1st Commonwealth Division

The 1st Commonwealth Division was the name given, after July 1951, to Commonwealth land forces in the Korean War.[1] The division was a multinational unit that was part of British Commonwealth Forces Korea, and whilst British and Canadian Army units formed the bulk of the division, Australian infantry, New Zealand artillery and an Indian medical unit were also a part of the division. As with the US "KATUSA" programme, numerous South Korean troops were seconded to the Commonwealth division to make up numbers under a programme known as "KATCOM".

The unit was preceded by the 27th British Commonwealth Brigade, which was the initial parent formation of Commonwealth army units in Korea, and which arrived in Korea in August 1950. Its two British Infantry battalions were joined by the 3rd Battalion, Royal Australian Regiment (3 RAR) in September, and by the 2nd Battalion, Princess Patricia's Canadian Light Infantry (PPCLI), in February 1951. The brigade was subsequently re-constituted as 28th Commonwealth Brigade in April 1951. In November 1950 the brigade was joined by 29th Independent Infantry Brigade, and in May 1951 by 25th Canadian Infantry Brigade.[2] In July 1951 these units were combined to form 1st Commonwealth Division. The Division was made up of 58% British forces, 22% Canadian forces, 14% Australian forces, 5% New Zealander forces, and 1% Indian forces.[3]

The 1st Commonwealth Division was part of the US I Corps, which also included the US 1st Cavalry Division, the US 3rd and 25th Infantry Divisions, and the ROK 1st Division. The division occupied the strategically important sector of front on the Jamestown Line, stretching from the Kimpo peninsula on the Yellow Sea coast to a point east of Kumhwa about 6.3 miles (10.1 km), and just 30 miles (48 km) from the South Korean capital, Seoul.[4]

It was deactivated in 1954 as part of the demobilisation of forces in Korea in the aftermath of the war, being reduced to a Commonwealth Brigade Group, and from May 1956 until its final withdrawal in August 1957 to a Commonwealth Contingent of battalion strength.[5]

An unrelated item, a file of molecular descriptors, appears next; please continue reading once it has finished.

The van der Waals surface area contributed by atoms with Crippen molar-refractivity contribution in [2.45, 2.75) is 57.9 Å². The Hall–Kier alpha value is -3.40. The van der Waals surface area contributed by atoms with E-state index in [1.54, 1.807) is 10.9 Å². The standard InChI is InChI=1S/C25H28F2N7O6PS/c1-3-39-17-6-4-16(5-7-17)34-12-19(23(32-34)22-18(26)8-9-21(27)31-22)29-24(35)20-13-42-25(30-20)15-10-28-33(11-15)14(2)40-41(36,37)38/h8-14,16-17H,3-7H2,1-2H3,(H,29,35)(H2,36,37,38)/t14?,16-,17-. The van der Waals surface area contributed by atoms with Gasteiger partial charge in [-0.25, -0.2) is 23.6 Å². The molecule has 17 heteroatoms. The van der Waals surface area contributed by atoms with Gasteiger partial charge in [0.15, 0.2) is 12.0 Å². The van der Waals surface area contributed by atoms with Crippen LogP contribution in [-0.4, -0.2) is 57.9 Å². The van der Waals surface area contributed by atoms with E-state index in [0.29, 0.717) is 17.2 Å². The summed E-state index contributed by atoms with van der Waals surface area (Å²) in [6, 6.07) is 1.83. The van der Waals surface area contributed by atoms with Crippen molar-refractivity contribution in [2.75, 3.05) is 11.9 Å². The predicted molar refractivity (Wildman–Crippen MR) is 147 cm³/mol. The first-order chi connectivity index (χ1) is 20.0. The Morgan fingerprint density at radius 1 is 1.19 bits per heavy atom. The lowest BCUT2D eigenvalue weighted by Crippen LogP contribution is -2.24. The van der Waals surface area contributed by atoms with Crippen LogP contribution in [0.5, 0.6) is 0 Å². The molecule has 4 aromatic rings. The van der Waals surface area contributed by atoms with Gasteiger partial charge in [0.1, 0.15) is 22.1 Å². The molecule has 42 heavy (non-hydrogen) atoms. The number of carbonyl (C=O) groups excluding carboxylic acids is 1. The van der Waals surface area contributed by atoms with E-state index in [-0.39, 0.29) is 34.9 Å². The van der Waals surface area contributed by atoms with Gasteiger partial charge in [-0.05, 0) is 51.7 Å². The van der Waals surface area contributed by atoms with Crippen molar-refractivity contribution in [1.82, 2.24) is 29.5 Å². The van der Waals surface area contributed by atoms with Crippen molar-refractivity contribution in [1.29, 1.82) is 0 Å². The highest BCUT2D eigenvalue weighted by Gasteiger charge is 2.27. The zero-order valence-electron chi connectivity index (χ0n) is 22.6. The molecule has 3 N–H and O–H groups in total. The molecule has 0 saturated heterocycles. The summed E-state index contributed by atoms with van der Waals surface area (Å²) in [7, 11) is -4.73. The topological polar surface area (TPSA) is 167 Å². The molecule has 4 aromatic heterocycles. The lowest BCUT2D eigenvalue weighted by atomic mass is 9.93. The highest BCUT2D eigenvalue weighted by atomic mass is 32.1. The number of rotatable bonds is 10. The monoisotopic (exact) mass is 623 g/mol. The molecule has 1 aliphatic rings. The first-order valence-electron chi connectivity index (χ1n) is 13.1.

1st Commonwealth Division
SSI of the 1st Commonwealth Division
Formation patch
Country United Kingdom
 New Zealand
 South Korea
Allegiance United Nations
Part ofUS I Corps
Garrison/HQJamestown Line
EngagementsKorean War
James Cassels
Michael West

1st Commonwealth Division Headquarters Staff

  • Commanding officers
  • Divisional Commander Royal Artillery (CRA)
    • Brigadier William Pike, July 1951 – 1952
    • Brigadier G. Gregson, 1952
  • Divisional Commander Royal Engineers (CRE)
    • Colonel ECW Myers, RE
  • Divisional Commander Royal Signals (CRSigs)
    • Lt Col AC Atkinson, Royal Sigs
  • Divisional Commander Royal Army Service Corps (CRASC)
    • Lt Col MGM Crosby, RASC
  • Assistant Director Medical Services (ADMS)
    • Col G Anderton, RAMC
  • Divisional Commander Royal Army Ordnance Corps (CRAOC)
    • Lt Col MR Maclean, RAOC
    • Lt Col GJH Atkinson, RNZAOC
  • Divisional Commander Royal Army Electrical and Mechanical Engineers (CREME)
    • Lt Col HG Good, REME

Order of battle

2RAR withdraw to DMZ Korea 1953 (AWM157687)
2RAR withdraw to the DMZ Korea 1953


  1. ^ Grey 1988, p. 88.
  2. ^ Grey 1988, pp. 68–87.
  3. ^ Grey, Jeffrey (1990). The Commonwealth Armies and the Korean War: An Alliance Study. War, Armed Forces and Society. Manchester University Press. p. 104. ISBN 9780719027703. Retrieved 16 February 2013.
  4. ^ Grey 1988, p. 135.
  5. ^ Grey 1988, p. 183.
  6. ^ Rottman, Gordon L (2002). Korean War Order of Battle: United States, United Nations, and Communist Ground, Naval, and Air Forces, 1950–1953. Greenwood Publishing Group. ISBN 0275978354.
  7. ^ Dutton, John (2007). Korea 1950-53 Recounting Reme Involvement. Lulu.com. ISBN 0955675308.
  8. ^ Morris, Grant John (2012). Wagons of War: A History of 10 transport Company 1951–2011 (PDF). Massey University. pp. 7–19.
  9. ^ From September 1950 to July 1951 3rd RAR was part of 27th British Commonwealth Brigade
  10. ^ From November 1950 to July 1951,1stRNF was part of 29th Independent Infantry Brigade
  11. ^ From November 1950 to July 1951,1st Glosters was part of 29th Independent Infantry Brigade
  12. ^ From November 1950 to July 1951,1stRUR was part of 29th Independent Infantry Brigade


  • Grey, Jeffrey (1988). The Commonwealth Armies and the Korean War: An Alliance Study. Manchester: Manchester University Press. ISBN 0-7190-2770-5.
  • Rottman, Gordon L. (2002). Korean War Order of Battle: United States, United Nations, and Communist Ground, Naval, and Air Forces, 1950–1953. Westport, CT: Praeger Publishing. ISBN 9780313013324.